By Leah A. Zeldes, Tribune Content Agency
"People who love books, they like to have them accessible," says Syril Lebbad, a designer for Baer's, a collection of fine furniture stores with 15 locations throughout Florida.
As more and more reading matter becomes electronic, actual books become cherished artifacts as well as valuable collectibles and heirlooms. "In the future, your grandmother's 2007 Kindle won't work, and no one will be able to fix it," warns book and paper conservator James Twomey of Book Restoration Co.
Although electronic books are handy to tote around, few people retain obsolete plastic gizmos as relics.
But books can be forever, with many collectors devoting entire rooms to books. If you have the space, notes Brenda Clark, another Baer's designer, "There are some really pretty library walls that have a functional ladder. People love those."
Most of us integrate our books into living space. And if you have a large, mixed collection, avoiding that used-bookstore look can be tough.
Rather than crowd all the books into one room, Lebbad advises, "think of putting books in different places." Perhaps some can go on a shelf below a coffee table, or inside a closet. You could group books by subject in different rooms.
Avoid stuffing those bookcases full. "When you completely fill a bookcase, it's very heavy," Lebbad says. "Leave room for air."
She recommends leaving spaces amid the books to intersperse knickknacks, and putting some short stacks of books on their sides to break up that library look. Handsome boxes let you dispense with bookends, or use books stacked flat to hold up the upright volumes and break up the appearance of all those straight spines.
You can also get away from the library look by mixing up the bookcases. Different shapes, sizes and colors of bookcases can create a contemporary look.
Another trick for changing the look of your book collection is to create blocks of color by making paper dust covers, suggests Baer's designer Wendy Rossi. That also hides any books that may look scruffy.
Twomey cautions that you should use only alkaline-buffered paper, to keep damaging acid from migrating from the paper to the book cover.
If your well-loved volumes look shabby, you can get bookcases with solid doors. Solid doors can break up the look of row and rows of books and keep those beloved but less aesthetic volumes out of sight.
Enclosed bookcases help protect your books, says Twomey. For those books you'd like to see, he recommends glass doors, or — even better — doors made from UF-3 plexiglass, which blocks harmful ultraviolet light and helps to reduce changes of humidity as seasons change and you open the windows or turn on the air conditioning.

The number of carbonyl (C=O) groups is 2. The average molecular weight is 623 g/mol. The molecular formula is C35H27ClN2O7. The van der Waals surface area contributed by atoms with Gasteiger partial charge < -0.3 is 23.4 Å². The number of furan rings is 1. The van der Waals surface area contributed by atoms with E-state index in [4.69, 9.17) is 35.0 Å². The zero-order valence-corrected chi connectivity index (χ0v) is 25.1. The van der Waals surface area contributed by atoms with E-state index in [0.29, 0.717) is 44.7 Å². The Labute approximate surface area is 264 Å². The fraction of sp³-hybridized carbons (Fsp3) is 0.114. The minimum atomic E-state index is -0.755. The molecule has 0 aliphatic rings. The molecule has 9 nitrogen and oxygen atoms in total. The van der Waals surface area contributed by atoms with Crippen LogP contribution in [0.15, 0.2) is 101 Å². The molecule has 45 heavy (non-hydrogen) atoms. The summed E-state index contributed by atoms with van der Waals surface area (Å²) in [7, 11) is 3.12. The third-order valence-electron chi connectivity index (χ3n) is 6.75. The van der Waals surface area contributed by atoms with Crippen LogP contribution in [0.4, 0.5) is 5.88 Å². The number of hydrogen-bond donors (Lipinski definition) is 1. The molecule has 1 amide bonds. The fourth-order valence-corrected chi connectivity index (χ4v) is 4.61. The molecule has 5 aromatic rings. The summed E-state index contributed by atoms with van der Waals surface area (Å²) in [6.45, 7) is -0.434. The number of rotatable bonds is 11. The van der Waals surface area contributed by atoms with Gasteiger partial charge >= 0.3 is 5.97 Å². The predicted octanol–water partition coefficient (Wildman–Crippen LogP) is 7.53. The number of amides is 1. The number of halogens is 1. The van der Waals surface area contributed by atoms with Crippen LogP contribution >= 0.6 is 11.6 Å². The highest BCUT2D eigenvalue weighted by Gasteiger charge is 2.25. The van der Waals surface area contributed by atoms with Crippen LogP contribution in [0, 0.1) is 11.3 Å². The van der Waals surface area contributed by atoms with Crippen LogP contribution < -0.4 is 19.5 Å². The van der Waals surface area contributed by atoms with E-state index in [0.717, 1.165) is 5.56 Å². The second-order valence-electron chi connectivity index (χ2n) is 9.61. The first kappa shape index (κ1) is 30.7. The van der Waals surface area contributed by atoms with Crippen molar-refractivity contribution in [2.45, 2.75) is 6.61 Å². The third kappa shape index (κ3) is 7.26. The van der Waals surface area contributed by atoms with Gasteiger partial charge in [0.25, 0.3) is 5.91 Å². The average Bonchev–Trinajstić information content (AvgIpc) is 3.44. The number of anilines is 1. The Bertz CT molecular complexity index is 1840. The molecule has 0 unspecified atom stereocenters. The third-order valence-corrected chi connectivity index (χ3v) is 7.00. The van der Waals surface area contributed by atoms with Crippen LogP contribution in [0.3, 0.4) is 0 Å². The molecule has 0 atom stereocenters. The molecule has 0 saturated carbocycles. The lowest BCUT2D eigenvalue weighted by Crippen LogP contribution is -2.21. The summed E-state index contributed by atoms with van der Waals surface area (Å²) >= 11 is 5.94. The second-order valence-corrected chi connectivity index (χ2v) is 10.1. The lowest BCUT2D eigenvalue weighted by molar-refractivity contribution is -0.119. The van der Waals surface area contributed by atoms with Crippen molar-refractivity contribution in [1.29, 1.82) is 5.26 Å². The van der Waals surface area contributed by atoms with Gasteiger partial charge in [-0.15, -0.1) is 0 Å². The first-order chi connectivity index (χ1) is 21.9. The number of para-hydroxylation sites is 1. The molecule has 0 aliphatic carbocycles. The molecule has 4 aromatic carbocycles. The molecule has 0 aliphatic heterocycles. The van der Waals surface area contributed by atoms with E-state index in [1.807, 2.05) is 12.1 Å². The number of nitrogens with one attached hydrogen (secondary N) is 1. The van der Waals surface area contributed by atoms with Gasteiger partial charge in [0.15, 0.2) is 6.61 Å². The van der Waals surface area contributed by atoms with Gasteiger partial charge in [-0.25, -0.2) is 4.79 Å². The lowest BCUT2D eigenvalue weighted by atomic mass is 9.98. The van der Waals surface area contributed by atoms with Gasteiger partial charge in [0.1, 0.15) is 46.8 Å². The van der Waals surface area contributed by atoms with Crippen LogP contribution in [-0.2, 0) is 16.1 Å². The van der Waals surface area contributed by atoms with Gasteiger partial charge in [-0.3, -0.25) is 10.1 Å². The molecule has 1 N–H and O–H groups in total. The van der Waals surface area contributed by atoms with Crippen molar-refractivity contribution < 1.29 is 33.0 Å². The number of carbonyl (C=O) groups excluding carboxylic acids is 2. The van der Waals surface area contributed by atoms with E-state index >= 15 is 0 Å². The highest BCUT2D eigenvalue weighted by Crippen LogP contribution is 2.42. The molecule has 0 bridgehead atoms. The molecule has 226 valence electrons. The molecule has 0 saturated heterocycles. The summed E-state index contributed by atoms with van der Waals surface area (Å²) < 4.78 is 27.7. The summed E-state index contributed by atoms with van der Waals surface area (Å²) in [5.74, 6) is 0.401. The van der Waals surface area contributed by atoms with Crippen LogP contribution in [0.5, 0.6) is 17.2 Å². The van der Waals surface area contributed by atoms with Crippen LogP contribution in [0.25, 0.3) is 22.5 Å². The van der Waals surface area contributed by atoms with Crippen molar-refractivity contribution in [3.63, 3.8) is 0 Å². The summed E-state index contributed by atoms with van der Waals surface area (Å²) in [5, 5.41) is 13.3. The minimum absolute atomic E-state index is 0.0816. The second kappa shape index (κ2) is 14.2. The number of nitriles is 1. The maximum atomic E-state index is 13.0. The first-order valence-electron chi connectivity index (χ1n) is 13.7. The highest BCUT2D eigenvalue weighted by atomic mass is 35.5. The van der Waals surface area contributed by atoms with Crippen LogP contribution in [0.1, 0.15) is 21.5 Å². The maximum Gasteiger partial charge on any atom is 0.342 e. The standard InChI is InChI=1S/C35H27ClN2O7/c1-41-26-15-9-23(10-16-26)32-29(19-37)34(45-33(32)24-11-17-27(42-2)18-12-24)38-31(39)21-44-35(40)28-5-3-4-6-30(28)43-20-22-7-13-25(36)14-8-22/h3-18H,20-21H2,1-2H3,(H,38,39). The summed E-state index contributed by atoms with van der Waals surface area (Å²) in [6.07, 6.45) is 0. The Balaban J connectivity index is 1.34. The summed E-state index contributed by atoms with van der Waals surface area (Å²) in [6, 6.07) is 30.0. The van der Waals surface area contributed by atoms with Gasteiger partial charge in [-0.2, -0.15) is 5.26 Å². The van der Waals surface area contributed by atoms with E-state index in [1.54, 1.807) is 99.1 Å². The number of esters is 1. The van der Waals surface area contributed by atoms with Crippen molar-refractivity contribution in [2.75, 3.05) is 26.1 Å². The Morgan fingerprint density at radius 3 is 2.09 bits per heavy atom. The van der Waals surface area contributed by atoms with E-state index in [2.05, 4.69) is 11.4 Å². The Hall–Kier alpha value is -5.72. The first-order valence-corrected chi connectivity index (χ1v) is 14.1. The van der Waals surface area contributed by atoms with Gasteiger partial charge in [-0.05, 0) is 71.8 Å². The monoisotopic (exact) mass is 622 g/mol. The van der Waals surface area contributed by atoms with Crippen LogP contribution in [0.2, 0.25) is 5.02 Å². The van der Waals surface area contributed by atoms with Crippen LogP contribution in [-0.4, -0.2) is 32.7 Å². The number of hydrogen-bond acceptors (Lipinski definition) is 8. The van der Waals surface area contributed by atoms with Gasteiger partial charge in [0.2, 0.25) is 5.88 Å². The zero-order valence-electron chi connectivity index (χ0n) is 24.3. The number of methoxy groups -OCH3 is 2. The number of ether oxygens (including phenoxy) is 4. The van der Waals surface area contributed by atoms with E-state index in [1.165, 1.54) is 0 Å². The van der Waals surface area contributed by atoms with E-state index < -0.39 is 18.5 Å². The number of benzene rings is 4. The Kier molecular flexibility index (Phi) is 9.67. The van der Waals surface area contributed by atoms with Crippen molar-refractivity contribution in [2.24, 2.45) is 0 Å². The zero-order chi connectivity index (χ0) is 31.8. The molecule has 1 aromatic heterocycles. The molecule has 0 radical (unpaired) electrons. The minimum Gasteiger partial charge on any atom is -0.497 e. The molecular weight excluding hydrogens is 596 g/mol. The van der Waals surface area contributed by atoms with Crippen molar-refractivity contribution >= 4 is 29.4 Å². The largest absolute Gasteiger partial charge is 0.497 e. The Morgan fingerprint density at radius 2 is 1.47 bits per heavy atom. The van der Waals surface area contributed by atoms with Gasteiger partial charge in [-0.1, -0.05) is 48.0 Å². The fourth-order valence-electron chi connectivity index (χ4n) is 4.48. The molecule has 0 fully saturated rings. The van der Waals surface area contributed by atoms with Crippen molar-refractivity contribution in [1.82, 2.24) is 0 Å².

The level of humidity matters less than keeping a constant humidity, he says. "A book does not benefit from breathing."
For the most special books — say, the family bible or that heirloom first edition — you can protect the volume while turning it into a decorative objet d'art, Twomey says, with plexiglass cubes that rest on a beautiful wood stand. "That shouts, 'This is a special book!'" he says. There are also clamshell storage boxes for books, some of which are made to look like books themselves.
"When people have a book that they value — whether for market value or sentimental value — they like to have it in a prominent place," says Twomey. However, to keep that precious volume in the best condition, the more enclosed the book is the better. "The larger the world around the book the more hazards there are." Sunlight, changing humidity, dust and other things common to homes can damage books.
From a preservation perspective, Twomey says, the ideal atmosphere for books would have a relative humidity of 10 percent and a temperature of 0 degrees Fahrenheit.
In order to slow down the aging process of the ephemeral artifact, Twomey says, you need to strike a balance between visual access to the book and creating a microenvironment around it.
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